A FINRA hearing panel has ruled that FINRA rules contravene the Federal Arbitration Act and are unenforceable to the extent that they forbid customer agreements to waive the right to bring class actions. Charles Schwab & Co., FINRA Disciplinary Proceeding No. 2011029760201 (Feb. 21, 2013). The panel interpreted the FINRA rules to preserve judicial class actions as an alternative to arbitration, even when there is a pre-dispute arbitration agreement between a FINRA member firm and its customer. However, rules that override an agreement to arbitrate and allow a party to an arbitration agreement to avoid arbitration represent the kind of hostility to arbitration that the Supreme Court has found unenforceable under the FAA, according to the panel, and these provisions of the rules may not be enforced.
The panel also found, however, that the customer agreement violated FINRA rules when it provided that arbitrators would have no authority to consolidate parties' claims in arbitration. FINRA rules preserve the right to have claims consolidated, and this provision, the panel ruled, is not precluded by the FAA. Consolidated claims are not class actions or representative claims brought on behalf of a group, but are similar individual claims brought by individual claimants. The panel ordered corrective action and a fine of $500,000, but did not impose a censure.
The ruling naturally raises the question whether broker-dealers now can revise their customer agreements and thereby avoid the risk of future customer class actions. FINRA's Department of Enforcement does have the right to appeal to the National Adjudicatory Council, and it is also possible that a FINRA Governor could call for further review by the Board of Governors. If the Council or the Board reverses the panel's ruling, there could also be further appeals to the Securities and Exchange Commission and to a U.S. Court of Appeals. It is far from clear what the ultimate result of any appeals will be; the panel decision itself acknowledges that the interplay of arbitration and class actions remains controversial, and a forthcoming article in the Stanford Journal of Complex Litigation argues that the Securities Exchange Act of 1934 trumps the application of the FAA to FINRA rules. Barbara Black & Jill I. Gross, Investor Protection Meets the Federal Arbitration Act (2013). It should also be noted that the SEC has the authority, under Section 15(o) of the 1934 Act (as added by the Dodd-Frank Act), to limit the use of arbitration agreements, if it finds that such limitations are in the public interest and for the protection of investors.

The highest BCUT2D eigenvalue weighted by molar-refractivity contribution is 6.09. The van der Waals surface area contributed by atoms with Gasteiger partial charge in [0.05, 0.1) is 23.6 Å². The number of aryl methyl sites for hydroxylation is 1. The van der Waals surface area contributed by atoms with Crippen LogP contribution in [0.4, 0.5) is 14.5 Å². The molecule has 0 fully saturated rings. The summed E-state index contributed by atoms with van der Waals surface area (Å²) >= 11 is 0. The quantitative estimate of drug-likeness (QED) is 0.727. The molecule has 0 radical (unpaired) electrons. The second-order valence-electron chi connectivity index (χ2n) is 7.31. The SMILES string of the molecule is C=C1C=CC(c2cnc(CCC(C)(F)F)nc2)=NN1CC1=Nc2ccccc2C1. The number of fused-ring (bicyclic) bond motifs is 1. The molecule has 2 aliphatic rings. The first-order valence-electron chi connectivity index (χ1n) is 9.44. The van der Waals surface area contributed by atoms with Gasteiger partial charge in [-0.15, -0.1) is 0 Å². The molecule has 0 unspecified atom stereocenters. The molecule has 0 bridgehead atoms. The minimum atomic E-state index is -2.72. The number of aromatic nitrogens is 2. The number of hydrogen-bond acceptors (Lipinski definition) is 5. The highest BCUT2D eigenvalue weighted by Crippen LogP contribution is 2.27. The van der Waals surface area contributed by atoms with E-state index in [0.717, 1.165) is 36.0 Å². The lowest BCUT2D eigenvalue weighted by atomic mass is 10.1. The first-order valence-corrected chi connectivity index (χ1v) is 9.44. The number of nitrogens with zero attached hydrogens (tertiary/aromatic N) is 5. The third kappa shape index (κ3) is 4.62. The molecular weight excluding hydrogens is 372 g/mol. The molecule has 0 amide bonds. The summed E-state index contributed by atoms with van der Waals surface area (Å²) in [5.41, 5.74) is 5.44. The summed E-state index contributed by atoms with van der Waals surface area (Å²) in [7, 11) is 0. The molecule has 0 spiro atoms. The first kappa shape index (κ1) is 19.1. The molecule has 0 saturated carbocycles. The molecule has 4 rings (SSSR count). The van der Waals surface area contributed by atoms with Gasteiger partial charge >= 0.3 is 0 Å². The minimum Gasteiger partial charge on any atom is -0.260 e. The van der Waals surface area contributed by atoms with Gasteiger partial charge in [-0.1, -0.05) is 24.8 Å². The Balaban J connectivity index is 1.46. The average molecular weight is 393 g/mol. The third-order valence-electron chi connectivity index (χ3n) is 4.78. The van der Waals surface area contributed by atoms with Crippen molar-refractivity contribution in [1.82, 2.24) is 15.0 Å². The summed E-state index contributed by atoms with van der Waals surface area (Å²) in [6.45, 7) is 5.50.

The FINRA press release announcing the ruling, with a link to the ruling itself, is at
The forthcoming law journal article by Black & Gross is currently available as a working paper, at
John M. Baker
Stradley Ronon Stevens & Young, LLP http://www.stradley.com<http://www.stradley.com/>
1250 Connecticut Avenue, NW, Suite 500
Washington, DC 20036
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